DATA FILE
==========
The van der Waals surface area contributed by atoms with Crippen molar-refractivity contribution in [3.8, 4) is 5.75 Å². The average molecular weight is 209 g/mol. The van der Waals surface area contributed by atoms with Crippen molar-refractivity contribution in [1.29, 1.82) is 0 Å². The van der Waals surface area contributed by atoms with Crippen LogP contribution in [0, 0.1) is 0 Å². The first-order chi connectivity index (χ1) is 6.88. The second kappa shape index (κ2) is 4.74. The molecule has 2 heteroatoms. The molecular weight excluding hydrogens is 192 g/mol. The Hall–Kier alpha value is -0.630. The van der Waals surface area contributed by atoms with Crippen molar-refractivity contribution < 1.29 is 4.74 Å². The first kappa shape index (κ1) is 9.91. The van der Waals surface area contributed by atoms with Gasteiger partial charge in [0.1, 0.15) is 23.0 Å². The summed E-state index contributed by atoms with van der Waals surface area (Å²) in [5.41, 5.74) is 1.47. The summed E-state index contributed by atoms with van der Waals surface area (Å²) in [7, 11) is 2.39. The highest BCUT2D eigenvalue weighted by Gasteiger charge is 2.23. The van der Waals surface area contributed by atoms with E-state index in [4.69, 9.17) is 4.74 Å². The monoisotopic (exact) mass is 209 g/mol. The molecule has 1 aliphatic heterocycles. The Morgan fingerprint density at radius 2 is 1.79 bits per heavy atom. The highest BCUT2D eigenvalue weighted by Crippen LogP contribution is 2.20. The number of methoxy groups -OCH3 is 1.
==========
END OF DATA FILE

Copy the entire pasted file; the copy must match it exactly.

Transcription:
The van der Waals surface area contributed by atoms with Crippen molar-refractivity contribution in [3.8, 4) is 5.75 Å². The average molecular weight is 209 g/mol. The van der Waals surface area contributed by atoms with Crippen molar-refractivity contribution in [1.29, 1.82) is 0 Å². The van der Waals surface area contributed by atoms with Crippen LogP contribution in [0, 0.1) is 0 Å². The first-order chi connectivity index (χ1) is 6.88. The second kappa shape index (κ2) is 4.74. The molecule has 2 heteroatoms. The molecular weight excluding hydrogens is 192 g/mol. The Hall–Kier alpha value is -0.630. The van der Waals surface area contributed by atoms with Crippen molar-refractivity contribution < 1.29 is 4.74 Å². The first kappa shape index (κ1) is 9.91. The van der Waals surface area contributed by atoms with Gasteiger partial charge in [0.1, 0.15) is 23.0 Å². The summed E-state index contributed by atoms with van der Waals surface area (Å²) in [5.41, 5.74) is 1.47. The summed E-state index contributed by atoms with van der Waals surface area (Å²) in [7, 11) is 2.39. The highest BCUT2D eigenvalue weighted by Gasteiger charge is 2.23. The van der Waals surface area contributed by atoms with E-state index in [4.69, 9.17) is 4.74 Å². The monoisotopic (exact) mass is 209 g/mol. The molecule has 1 aliphatic heterocycles. The Morgan fingerprint density at radius 2 is 1.79 bits per heavy atom. The highest BCUT2D eigenvalue weighted by Crippen LogP contribution is 2.20. The number of methoxy groups -OCH3 is 1.